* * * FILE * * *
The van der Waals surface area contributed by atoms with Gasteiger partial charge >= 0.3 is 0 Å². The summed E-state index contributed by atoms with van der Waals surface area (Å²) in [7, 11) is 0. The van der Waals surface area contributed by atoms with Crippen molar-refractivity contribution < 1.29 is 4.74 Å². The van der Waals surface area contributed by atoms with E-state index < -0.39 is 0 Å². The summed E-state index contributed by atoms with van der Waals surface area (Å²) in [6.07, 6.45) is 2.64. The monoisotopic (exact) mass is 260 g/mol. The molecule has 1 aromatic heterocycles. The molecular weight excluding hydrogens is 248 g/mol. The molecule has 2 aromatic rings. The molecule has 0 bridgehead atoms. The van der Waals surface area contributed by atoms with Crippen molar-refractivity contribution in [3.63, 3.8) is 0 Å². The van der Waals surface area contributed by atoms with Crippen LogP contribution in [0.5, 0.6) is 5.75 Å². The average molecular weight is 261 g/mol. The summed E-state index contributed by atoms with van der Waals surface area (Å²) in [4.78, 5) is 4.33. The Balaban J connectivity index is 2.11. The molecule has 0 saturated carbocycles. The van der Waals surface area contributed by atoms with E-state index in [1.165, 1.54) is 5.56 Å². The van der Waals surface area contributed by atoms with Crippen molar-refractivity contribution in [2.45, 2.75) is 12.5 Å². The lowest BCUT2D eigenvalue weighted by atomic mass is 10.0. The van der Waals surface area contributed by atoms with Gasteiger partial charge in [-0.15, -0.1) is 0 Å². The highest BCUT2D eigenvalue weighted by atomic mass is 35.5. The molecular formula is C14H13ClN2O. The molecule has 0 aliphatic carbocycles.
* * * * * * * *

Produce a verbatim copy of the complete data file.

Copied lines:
The van der Waals surface area contributed by atoms with Gasteiger partial charge >= 0.3 is 0 Å². The summed E-state index contributed by atoms with van der Waals surface area (Å²) in [7, 11) is 0. The van der Waals surface area contributed by atoms with Crippen molar-refractivity contribution < 1.29 is 4.74 Å². The van der Waals surface area contributed by atoms with E-state index < -0.39 is 0 Å². The summed E-state index contributed by atoms with van der Waals surface area (Å²) in [6.07, 6.45) is 2.64. The monoisotopic (exact) mass is 260 g/mol. The molecule has 1 aromatic heterocycles. The molecular weight excluding hydrogens is 248 g/mol. The molecule has 2 aromatic rings. The molecule has 0 bridgehead atoms. The van der Waals surface area contributed by atoms with Crippen molar-refractivity contribution in [3.63, 3.8) is 0 Å². The van der Waals surface area contributed by atoms with Crippen LogP contribution in [0.5, 0.6) is 5.75 Å². The average molecular weight is 261 g/mol. The summed E-state index contributed by atoms with van der Waals surface area (Å²) in [4.78, 5) is 4.33. The Balaban J connectivity index is 2.11. The molecule has 0 saturated carbocycles. The van der Waals surface area contributed by atoms with E-state index in [1.165, 1.54) is 5.56 Å². The van der Waals surface area contributed by atoms with Crippen molar-refractivity contribution in [2.45, 2.75) is 12.5 Å². The lowest BCUT2D eigenvalue weighted by atomic mass is 10.0. The van der Waals surface area contributed by atoms with Gasteiger partial charge in [-0.15, -0.1) is 0 Å². The highest BCUT2D eigenvalue weighted by atomic mass is 35.5. The molecular formula is C14H13ClN2O. The molecule has 0 aliphatic carbocycles.